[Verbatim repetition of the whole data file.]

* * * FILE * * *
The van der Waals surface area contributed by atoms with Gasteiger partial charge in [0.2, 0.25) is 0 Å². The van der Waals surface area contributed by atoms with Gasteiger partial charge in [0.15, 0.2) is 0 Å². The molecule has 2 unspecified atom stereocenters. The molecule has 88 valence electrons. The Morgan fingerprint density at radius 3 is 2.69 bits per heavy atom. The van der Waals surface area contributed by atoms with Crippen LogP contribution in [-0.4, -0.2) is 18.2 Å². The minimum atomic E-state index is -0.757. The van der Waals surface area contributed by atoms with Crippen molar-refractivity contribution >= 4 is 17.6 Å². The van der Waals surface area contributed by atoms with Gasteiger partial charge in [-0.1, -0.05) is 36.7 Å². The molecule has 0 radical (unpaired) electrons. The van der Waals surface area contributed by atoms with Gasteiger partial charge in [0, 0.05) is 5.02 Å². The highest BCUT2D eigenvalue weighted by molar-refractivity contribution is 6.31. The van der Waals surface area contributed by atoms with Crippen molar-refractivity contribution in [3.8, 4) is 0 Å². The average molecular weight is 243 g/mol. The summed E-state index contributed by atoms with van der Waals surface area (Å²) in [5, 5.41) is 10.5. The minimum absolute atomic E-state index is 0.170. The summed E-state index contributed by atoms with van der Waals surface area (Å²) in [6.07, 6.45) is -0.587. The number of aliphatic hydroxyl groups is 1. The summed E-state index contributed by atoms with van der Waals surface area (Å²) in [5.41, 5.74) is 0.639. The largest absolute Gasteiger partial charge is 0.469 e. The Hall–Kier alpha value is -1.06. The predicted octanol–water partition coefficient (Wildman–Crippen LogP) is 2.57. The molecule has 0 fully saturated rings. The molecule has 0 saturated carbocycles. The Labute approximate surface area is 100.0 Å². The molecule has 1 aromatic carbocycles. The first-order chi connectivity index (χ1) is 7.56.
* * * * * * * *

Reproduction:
The van der Waals surface area contributed by atoms with Gasteiger partial charge in [0.2, 0.25) is 0 Å². The van der Waals surface area contributed by atoms with Gasteiger partial charge in [0.15, 0.2) is 0 Å². The molecule has 2 unspecified atom stereocenters. The molecule has 88 valence electrons. The Morgan fingerprint density at radius 3 is 2.69 bits per heavy atom. The van der Waals surface area contributed by atoms with Crippen LogP contribution in [-0.4, -0.2) is 18.2 Å². The minimum atomic E-state index is -0.757. The van der Waals surface area contributed by atoms with Crippen molar-refractivity contribution >= 4 is 17.6 Å². The van der Waals surface area contributed by atoms with Gasteiger partial charge in [-0.1, -0.05) is 36.7 Å². The molecule has 0 radical (unpaired) electrons. The van der Waals surface area contributed by atoms with Gasteiger partial charge in [0, 0.05) is 5.02 Å². The highest BCUT2D eigenvalue weighted by molar-refractivity contribution is 6.31. The van der Waals surface area contributed by atoms with Crippen molar-refractivity contribution in [3.8, 4) is 0 Å². The average molecular weight is 243 g/mol. The summed E-state index contributed by atoms with van der Waals surface area (Å²) in [5, 5.41) is 10.5. The minimum absolute atomic E-state index is 0.170. The summed E-state index contributed by atoms with van der Waals surface area (Å²) in [6.07, 6.45) is -0.587. The number of aliphatic hydroxyl groups is 1. The summed E-state index contributed by atoms with van der Waals surface area (Å²) in [5.41, 5.74) is 0.639. The largest absolute Gasteiger partial charge is 0.469 e. The Hall–Kier alpha value is -1.06. The predicted octanol–water partition coefficient (Wildman–Crippen LogP) is 2.57. The molecule has 0 fully saturated rings. The molecule has 0 saturated carbocycles. The Labute approximate surface area is 100.0 Å². The molecule has 1 aromatic carbocycles. The first-order chi connectivity index (χ1) is 7.56.